Monday, November 26, 2007

Trent Lott, Minority Whip Stepping Down

Sen Trent Lott (R), Mississippi, plans to resign from Congress by the end of the year, a person close to Lott said.

The person, who spoke on condition of anonymity, said Lott, 66, the No. 2 Republican in the Senate, had stayed in office to help his state recover from Hurricane Katrina and now believes the work has progressed enough that he can leave office. Lott won a fourth term last year with 64 percent of the vote.

Lott scheduled two news conferences in his home state today to discuss his plans.

Lott, 66, the minority whip, made the decision over the Thanksgiving weekend with his family in Pascagoula, Miss., according to a senior Republican insider. Lott's move shocked Republicans on Capitol Hill, who have seen a wave of veterans announce their decision to retire next year as the GOP looks increasingly certain to remain in the minority. But Lott is the most senior Republican to announce he is leaving office, and his decision comes barely a year after he won re-election to a six-year term.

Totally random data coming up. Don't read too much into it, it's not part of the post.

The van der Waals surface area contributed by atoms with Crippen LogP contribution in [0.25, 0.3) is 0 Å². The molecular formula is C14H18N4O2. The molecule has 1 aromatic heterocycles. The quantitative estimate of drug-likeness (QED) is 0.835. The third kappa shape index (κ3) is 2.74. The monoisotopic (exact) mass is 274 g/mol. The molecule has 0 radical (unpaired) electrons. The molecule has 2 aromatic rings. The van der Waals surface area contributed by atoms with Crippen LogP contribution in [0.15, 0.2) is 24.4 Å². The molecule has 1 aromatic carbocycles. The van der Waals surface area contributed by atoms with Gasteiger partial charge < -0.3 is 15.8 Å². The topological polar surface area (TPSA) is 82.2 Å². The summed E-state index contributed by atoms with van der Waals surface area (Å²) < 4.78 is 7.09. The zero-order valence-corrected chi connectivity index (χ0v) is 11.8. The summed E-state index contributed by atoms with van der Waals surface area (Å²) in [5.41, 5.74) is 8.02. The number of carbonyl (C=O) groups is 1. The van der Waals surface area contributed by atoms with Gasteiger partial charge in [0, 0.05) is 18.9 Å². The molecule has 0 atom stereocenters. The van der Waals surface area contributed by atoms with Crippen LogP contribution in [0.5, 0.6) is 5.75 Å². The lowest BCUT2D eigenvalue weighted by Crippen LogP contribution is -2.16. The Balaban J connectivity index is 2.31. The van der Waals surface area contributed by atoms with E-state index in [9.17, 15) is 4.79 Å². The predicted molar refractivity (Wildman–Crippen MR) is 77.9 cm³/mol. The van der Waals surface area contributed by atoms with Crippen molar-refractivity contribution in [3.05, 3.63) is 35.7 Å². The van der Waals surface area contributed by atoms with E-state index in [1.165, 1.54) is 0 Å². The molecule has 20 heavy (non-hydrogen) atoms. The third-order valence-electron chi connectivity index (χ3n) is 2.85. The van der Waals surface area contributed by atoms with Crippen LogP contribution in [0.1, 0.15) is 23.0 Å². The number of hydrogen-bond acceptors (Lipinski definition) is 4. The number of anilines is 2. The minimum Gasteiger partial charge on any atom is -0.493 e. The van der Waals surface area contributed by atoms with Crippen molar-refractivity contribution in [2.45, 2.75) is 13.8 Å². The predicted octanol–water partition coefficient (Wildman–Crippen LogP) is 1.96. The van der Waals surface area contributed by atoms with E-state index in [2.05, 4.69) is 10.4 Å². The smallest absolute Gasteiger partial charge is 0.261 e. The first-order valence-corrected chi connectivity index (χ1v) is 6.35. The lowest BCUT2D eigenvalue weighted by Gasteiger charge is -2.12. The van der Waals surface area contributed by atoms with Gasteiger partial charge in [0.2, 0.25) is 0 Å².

Lott's departure is equally stunning because, after cruising to his re-election last year, he completed a political rehabilitation from allegations of racial insensitivity because of remarks he made at a 100th birthday party for Strom Thurmond in December 2002, which led to his banishment from GOP leadership. Last November, after four years as a back-bench Republican who burnished his image as a deal-maker, Lott won a narrow race to become GOP whip, the No. 2 post in leadership.
"Fatigue has set in," said the GOP aide, requesting anonymity to speak freely about a decision that will not be formal until a noon press conference in Pascagoula.

Trent Lott resigning by end of the year - WaPo
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